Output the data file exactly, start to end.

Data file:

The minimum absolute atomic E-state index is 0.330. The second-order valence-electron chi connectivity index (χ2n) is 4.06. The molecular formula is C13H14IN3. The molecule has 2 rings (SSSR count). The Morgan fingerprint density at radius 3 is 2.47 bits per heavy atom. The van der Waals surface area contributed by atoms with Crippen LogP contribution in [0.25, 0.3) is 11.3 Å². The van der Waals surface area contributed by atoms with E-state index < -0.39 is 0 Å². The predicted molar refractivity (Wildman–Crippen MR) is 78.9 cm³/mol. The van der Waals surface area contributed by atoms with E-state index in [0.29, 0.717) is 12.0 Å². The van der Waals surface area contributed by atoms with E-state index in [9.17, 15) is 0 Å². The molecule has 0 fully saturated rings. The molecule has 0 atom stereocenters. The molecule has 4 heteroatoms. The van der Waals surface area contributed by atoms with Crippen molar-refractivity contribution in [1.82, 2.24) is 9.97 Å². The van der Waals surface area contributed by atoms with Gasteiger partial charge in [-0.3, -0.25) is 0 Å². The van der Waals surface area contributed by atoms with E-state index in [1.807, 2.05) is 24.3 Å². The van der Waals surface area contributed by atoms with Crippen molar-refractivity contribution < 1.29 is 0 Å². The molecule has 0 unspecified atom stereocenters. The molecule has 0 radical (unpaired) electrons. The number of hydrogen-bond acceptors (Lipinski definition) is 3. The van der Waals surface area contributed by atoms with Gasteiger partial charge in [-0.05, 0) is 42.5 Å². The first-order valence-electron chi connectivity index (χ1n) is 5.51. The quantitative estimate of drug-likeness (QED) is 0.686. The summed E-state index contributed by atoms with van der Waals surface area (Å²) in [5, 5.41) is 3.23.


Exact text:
The minimum absolute atomic E-state index is 0.330. The second-order valence-electron chi connectivity index (χ2n) is 4.06. The molecular formula is C13H14IN3. The molecule has 2 rings (SSSR count). The Morgan fingerprint density at radius 3 is 2.47 bits per heavy atom. The van der Waals surface area contributed by atoms with Crippen LogP contribution in [0.25, 0.3) is 11.3 Å². The van der Waals surface area contributed by atoms with E-state index < -0.39 is 0 Å². The predicted molar refractivity (Wildman–Crippen MR) is 78.9 cm³/mol. The van der Waals surface area contributed by atoms with E-state index in [0.29, 0.717) is 12.0 Å². The van der Waals surface area contributed by atoms with E-state index in [9.17, 15) is 0 Å². The molecule has 0 fully saturated rings. The molecule has 0 atom stereocenters. The molecule has 4 heteroatoms. The van der Waals surface area contributed by atoms with Crippen molar-refractivity contribution in [1.82, 2.24) is 9.97 Å². The van der Waals surface area contributed by atoms with Gasteiger partial charge in [-0.3, -0.25) is 0 Å². The van der Waals surface area contributed by atoms with E-state index in [1.807, 2.05) is 24.3 Å². The van der Waals surface area contributed by atoms with Crippen molar-refractivity contribution < 1.29 is 0 Å². The molecule has 0 unspecified atom stereocenters. The molecule has 0 radical (unpaired) electrons. The number of hydrogen-bond acceptors (Lipinski definition) is 3. The van der Waals surface area contributed by atoms with Gasteiger partial charge in [-0.05, 0) is 42.5 Å². The first-order valence-electron chi connectivity index (χ1n) is 5.51. The quantitative estimate of drug-likeness (QED) is 0.686. The summed E-state index contributed by atoms with van der Waals surface area (Å²) in [5, 5.41) is 3.23.